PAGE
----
Friday, December 9, 2011

Cerebral Palsy, Two Words I Never Wanted To Hear...


On Wednesday Noah had a “physical rehab” appointment in Ann Arbor. Finding the place was a trip considering we have never been there and it was kind off off on its own. Not to mention the road to get there was closed and we had to take detours and whatnot. But all of that aside, we got there just on time and were seeing our doctor withing minutes of checking in. U of M has yet to disappoint me.

She started off by asking us all sorts of questions about what we had noticed about Noah and what our concerns about his development are. Noah stayed dead asleep for all of this somehow. Even when they weighed and measured him. Only waking up as the doctor was headed out of the room after we were done.  After a 15-20 minute Q & A, we laid Noah down on the table and she began her evaluation.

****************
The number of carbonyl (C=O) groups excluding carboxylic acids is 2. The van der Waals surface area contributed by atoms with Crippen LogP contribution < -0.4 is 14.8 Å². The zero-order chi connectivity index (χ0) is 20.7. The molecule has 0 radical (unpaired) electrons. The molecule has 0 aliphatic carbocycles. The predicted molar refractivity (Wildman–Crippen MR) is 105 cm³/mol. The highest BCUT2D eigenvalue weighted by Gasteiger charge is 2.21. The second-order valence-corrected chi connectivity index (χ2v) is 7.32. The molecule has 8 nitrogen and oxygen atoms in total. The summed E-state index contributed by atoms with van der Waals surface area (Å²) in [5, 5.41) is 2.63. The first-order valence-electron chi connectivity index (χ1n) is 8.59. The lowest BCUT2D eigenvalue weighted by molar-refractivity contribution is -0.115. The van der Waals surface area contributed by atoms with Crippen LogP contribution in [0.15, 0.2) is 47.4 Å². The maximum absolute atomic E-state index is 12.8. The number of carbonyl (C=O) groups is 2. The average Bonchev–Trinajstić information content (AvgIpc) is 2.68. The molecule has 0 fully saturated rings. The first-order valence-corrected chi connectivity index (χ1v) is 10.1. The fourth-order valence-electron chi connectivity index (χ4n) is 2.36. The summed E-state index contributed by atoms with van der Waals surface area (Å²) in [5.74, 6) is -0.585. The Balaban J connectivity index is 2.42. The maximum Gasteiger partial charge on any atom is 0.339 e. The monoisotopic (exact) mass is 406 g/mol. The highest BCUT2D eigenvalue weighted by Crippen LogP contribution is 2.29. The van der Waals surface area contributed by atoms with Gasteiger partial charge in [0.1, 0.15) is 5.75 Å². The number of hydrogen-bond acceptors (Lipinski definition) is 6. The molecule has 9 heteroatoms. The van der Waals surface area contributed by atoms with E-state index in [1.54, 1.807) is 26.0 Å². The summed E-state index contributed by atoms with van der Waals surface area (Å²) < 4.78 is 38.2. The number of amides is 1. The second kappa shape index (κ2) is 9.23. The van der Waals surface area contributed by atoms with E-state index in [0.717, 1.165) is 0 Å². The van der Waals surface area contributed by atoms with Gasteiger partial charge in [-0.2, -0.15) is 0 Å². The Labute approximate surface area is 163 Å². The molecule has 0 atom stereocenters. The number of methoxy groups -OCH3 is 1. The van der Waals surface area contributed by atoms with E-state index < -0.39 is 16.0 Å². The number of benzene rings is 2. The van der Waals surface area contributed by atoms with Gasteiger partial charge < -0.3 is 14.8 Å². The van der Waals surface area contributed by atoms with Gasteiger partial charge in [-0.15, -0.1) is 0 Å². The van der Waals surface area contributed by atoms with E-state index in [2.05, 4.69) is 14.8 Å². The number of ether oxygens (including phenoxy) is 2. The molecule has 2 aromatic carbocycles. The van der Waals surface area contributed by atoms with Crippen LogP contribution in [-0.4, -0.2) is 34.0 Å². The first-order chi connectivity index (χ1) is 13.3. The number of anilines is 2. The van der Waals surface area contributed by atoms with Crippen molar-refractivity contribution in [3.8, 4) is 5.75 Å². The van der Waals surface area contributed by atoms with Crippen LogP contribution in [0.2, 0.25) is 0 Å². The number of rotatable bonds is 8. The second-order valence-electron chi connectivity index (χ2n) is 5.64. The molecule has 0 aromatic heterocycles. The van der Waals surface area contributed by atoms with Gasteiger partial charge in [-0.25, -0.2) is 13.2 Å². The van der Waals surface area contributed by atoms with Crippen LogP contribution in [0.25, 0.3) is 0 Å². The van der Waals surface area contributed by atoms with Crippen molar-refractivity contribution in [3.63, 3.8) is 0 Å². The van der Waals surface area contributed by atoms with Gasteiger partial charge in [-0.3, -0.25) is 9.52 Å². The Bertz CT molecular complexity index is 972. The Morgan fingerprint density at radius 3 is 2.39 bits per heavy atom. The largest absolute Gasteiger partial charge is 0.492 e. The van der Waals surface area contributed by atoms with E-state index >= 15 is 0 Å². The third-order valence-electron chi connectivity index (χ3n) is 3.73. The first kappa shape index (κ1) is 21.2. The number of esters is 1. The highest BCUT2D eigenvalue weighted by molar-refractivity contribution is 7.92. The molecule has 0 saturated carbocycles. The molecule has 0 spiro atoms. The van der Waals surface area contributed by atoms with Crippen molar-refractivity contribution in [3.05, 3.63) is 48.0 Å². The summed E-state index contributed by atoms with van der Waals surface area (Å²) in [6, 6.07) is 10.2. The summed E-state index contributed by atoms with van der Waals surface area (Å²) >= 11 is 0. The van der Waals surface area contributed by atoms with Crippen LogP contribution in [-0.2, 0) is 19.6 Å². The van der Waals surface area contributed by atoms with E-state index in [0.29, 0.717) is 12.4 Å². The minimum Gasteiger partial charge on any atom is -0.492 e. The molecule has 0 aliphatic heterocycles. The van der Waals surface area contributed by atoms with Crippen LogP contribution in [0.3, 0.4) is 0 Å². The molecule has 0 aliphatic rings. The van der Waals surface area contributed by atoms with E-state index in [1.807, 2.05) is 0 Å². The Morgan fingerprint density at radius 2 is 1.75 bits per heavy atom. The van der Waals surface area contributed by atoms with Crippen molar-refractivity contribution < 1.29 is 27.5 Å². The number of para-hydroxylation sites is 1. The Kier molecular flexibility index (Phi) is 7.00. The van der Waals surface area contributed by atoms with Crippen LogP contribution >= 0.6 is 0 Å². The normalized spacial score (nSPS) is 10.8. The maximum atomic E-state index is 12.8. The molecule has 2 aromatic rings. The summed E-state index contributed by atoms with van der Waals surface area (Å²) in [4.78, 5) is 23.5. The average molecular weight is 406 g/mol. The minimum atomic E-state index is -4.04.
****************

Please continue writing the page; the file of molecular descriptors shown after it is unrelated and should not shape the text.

As with most of his evaluations so far there is only so much they can tell us due to his age. I think she gave us a pretty good picture of the range of things we should expect. She didn't pull the punch that I think a lot of the other doctors and physical therapists have. She came right out and said that he has cerebral palsy. Hemiplegic Cerebral Palsy to be exact, meaning that it effects one side of his body. In Noah's case, his left side. We had known that this was a pretty significant possibility, and saw some of the signs...but hearing it from a doctor kind of made it real...

She did say that he won't be diagnosed officially until he's older, due to the nature of cerebral palsy. But she is pretty sure that is what we are dealing with. However we should not write off that he could have a mostly normal life. In fact she is pretty optimistic about his future. She then pulled up his MRI and other documents (gotta love online medical records) and looked over his MRI for a moment and said that she doesn't see his condition being all that serious. Yes there will be effects from the damage, but they shouldn't be catastrophic by any means. But she did say that children with Hemiplegic Cerebral Palsy are at risk of seizures their whole life. So we should remain vigilant in our watch for more seizures.